Image quality compared to OM-D E-M5

Olympus has used the same resolution sensor for the E-M1 as is in the OM-D E-M5, but with its on-chip phase detection, it's not identical. The E-M1's lack of an anti-aliasing filter promises more detail, and Olympus says the TruePic VII processor can fine-tune sharpening for improved JPEG image quality. We decided to look at the E-M1 side-by-side with the E-M5 to see if we could spot any clear differences.

Landscape with Panasonic 14-45mm F3.5-5.6

Here we've shot a landscape using the Panasonic Lumix G Vario 14-45mm F3.5-5.6 ASPH OIS, the unassuming little kit zoom for the first Micro Four Thirds camera, the DMC-G1. It doesn't look like much from the outside, but the 14-45mm is actually impressively sharp.

Olympus OM-D E-M1
Olympus OM-D E-M5
E-M1, 14mm F3.5 E-M5, 14mm F3.5
100% crop, centre 100% crop, centre
100% crop, corner 100% crop, corner

Here we can see that the lens delivers lots of detail in the centre of the frame. The E-M1 shows lots of false detail and aliasing in the fine structure of the grass, typical of a camera without a low pass filter. But as it happens, the E-M5 shows almost exactly the same thing, too, due to its already-very-weak low pass filter. Overall it's difficult to spot any real difference here at all. In the corner crops, the main difference lies in the E-M1's suppression of chromatic aberration, which is pretty effective.

Landscape with Olympus 12-50mm at F16 - diffraction

Olympus says that the E-M1's TruePic VII processor is able to provide better-optimised sharpening at small apertures, and help overcome the softening effects of diffraction. To illustrate this, here's the same landscape shot at F16, but this time with the Olympus M.Zuiko Digital ED 12-50mm 1:3.5-6.3 EZ. This is the cheaper of the two 'kit' options for the E-M1, and is a versatile little lens (it's weathersealed, offers a choice of manual or power zoom, and has a handy 'Macro' setting offering 0.36x magnification). Optically it's not spectacular though, and no match for the (much) more expensive M.Zuiko Digital ED 12-40mm 1:2.8 Pro option.

Olympus OM-D E-M1
Olympus OM-D E-M5
E-M1, 14mm F3.5 E-M5, 14mm F3.5
100% crop, centre 100% crop, centre
100% crop, corner 100% crop, corner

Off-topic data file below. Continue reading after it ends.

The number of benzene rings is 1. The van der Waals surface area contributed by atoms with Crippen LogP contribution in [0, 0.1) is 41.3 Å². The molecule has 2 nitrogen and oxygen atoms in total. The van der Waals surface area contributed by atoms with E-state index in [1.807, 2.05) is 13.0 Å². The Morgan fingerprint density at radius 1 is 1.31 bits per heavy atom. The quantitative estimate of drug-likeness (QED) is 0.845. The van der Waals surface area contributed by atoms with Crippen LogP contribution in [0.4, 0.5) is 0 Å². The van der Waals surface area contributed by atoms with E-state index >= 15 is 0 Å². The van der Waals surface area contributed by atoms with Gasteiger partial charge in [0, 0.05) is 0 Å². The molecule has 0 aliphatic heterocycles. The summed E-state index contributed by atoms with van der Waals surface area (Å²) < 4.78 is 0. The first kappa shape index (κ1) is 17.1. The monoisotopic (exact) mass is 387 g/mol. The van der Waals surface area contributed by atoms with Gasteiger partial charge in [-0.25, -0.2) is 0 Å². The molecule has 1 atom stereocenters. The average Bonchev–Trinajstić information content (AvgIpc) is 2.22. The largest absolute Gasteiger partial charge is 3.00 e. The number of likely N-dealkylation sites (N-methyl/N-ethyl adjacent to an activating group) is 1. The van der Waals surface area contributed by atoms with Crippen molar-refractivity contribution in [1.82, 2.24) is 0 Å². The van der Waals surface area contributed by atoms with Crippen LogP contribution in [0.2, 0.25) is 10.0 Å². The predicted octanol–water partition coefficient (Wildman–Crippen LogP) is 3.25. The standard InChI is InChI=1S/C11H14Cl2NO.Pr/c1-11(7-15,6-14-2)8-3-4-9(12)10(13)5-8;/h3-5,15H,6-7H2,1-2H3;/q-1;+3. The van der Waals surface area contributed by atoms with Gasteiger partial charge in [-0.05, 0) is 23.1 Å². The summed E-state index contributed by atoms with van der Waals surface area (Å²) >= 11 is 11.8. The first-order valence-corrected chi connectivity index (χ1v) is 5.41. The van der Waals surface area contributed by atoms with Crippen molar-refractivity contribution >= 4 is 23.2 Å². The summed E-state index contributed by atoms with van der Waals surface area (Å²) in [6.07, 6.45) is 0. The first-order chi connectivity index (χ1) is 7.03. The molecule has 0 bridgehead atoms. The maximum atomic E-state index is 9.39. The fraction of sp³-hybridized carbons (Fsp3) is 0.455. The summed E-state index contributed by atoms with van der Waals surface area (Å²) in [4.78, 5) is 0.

The differences are subtle here; diffraction has clearly taken a huge toll on sharpness, and no amount of clever processing can recover the blurred-away detail completely. But the E-M1 has managed to produce an impression of more detail in both the grass and the foliage of the tree, compared to the E-M5. This will likely bring some improvement to moderate-sized prints, but overall we'd still recommend avoiding apertures smaller than F11 unless extended depth if field is critical to the image.

High ISO noise and banding with the Panasonic 20mm F1.7

The Panasonic Lumix G 20mm F1.7 ASPH is one of the best-loved Micro Four Thirds lenses, for its combination of excellent image quality yet tiny size, and has recently been updated to a metal-skinned 'II' version. On the E-M5, though, it has a bad habit of inducing image banding at high ISOs, especially under low colour temperature artificial light. Sadly though these are precisely the conditions where fast primes often get used.

Olympus says the E-M1 offers improved high ISO image quality compared to the E-M5 too, so we've shot the two cameras side-by-side using the 20mm F1.7 (original version) to look at both banding and the cameras' high ISO JPEG rendition. Here we're looking at ISO 6400 and ISO 25600, using an incandescent bulb with a colour temperature around 3000K mas the light source, similar to domestic indoor lighting. We've set the cameras' Noise Filter setting to 'Off', which in general we prefer.

Olympus OM-D E-M1
Olympus OM-D E-M5
E-M1, ISO 6400 E-M5, ISO 6400
50% crops 50% crops
EM1, ISO 25600 E-M5, ISO 25600
50% crops 50% crops

You can see immediately that the E-M1 shows no sign of banding with the 20mm at all, even at ISO 25600. The overall image quality is visibly better, too, with the biggest improvement coming in colour rendition, especially in relatively desaturated areas and in the shadows. So here, certainly, the E-M1 shows a clear improvement over the older camera.

Image stabilisation

Olympus claims that the E-M1's image stabilisation is more stable at very slow shutter speeds, and our informal testing seems to bear this out. With relatively wideangle lenses we've been able to get entirely usable images at shutter speeds around 1 second, which is very unusual indeed. Of course this is going to be highly dependent on the lens - don't expect the same using a telephoto zoom - but it's impressive stuff. Below we're showing a few real-world examples to give an idea of what it can do, using a variety of lenses.

Olympus 17mm F1.8, 1/4 sec 100% crop
Olympus 17mm F1.8, 0.8 sec 100% crop
Olympus 9-18mm @12mm, 0.3 sec 100% crop
Panasonic 12-35mm F2.8 @23mm, 1/5 sec 100% crop

The 100% crops may not necessarily all be perfectly sharp, but they're not bad in the context of the shutter speeds being hand-held here. Overall the E-M1's in-body IS is doing an excellent job of keeping things steady.